• MAT provisions are applicable to all companies and the companies that pay MAT are also liable to pay advance tax which prompts the company to maintain two separate records, contravention of which results in penalties. This discourages the companies to show actual profits made by them by adopting different accounting policies which in turn also affects the other stakeholders of the company because of the lowered profits.

Company cannot utilize their MAT credit for setting off the regular income tax liability because of the plethora of restrictions in regards to when and to what extent these unabsorbed credit can be utilized by the companies and because of which their credit remains accumulated and unutilised. This further discourages the companies to show the actual accounts of the companies.


There is no ambiguity in stating that computation procedure under MAT is complicated and poses challenges for the companies in complying with the same. In 2017, a report was submitted by the Comptroller and Auditor General of India which revealed that existing provisions of the MAT are quite ineffective. Most of the companies are not able to utilize their MAT credit because of the inherent complexities of Section 115JB of the IT Act.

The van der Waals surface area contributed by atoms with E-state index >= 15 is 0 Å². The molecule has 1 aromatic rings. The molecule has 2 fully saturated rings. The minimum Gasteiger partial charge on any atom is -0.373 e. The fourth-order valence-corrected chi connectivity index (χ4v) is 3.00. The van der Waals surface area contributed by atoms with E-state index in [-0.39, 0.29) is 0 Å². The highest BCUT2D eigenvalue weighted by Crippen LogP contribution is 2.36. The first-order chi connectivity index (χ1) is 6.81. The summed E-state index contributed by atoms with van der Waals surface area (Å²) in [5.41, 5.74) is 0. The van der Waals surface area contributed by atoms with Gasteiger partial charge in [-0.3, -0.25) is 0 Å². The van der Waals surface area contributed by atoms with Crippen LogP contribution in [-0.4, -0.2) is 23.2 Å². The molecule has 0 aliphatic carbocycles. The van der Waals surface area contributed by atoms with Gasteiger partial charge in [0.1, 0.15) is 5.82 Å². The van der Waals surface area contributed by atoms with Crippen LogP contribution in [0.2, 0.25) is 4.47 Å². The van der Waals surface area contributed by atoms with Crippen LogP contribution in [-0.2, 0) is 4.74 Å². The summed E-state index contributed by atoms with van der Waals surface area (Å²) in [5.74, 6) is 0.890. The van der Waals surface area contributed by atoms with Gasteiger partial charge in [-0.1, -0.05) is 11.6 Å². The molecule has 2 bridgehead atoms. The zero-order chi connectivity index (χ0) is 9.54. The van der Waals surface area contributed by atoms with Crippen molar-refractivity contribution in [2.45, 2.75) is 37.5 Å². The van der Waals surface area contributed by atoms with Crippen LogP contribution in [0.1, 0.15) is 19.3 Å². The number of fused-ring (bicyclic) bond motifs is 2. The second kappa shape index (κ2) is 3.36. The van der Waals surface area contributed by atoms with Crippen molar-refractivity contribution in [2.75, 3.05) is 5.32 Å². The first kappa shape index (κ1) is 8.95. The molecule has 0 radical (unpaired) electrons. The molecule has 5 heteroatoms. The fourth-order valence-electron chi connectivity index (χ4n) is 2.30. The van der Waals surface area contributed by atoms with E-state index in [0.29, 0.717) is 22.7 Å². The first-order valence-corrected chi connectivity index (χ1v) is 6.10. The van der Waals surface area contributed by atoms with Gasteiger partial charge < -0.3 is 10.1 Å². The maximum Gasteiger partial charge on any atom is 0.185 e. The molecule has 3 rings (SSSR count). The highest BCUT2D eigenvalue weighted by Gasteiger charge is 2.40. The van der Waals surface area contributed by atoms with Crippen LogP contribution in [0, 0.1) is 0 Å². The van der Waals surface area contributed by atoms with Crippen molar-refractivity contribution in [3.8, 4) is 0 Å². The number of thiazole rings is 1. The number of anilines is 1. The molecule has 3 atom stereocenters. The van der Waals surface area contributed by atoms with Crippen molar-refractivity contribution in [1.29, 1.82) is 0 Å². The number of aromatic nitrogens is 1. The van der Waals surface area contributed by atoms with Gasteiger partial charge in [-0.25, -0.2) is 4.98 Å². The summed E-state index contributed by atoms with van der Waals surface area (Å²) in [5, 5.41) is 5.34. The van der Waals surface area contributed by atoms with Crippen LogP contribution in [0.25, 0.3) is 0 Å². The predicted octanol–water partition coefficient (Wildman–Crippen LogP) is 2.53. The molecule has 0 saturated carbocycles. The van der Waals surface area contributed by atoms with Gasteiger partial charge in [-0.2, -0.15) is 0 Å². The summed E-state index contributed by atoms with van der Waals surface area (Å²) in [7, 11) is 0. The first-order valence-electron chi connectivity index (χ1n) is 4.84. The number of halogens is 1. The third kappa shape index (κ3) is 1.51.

The complexities relating to the computation of tax liability under the MAT provisions can be reduced and the entire procedure can be made more simple and clear. Companies are required to maintain two separate set of records thereby increasing the book keeping cost for such companies. In order to solve this problem, computation process under MAT provisions can be made easier or deductions under the IT Act can be simplified. The tax base for companies falling under the category of zero companies can be increased instead of imposing different taxes on the said companies to ease out the process.

Even after two decades, the provisions of the MAT have not been complied with and enforced properly. The provision requires more deliberation from the concerned authorities so that extant lacunae can be filled and this provision can be implemented properly.

-Team AMLEGALS, assisted by Ms. Damini Chouhan (Intern)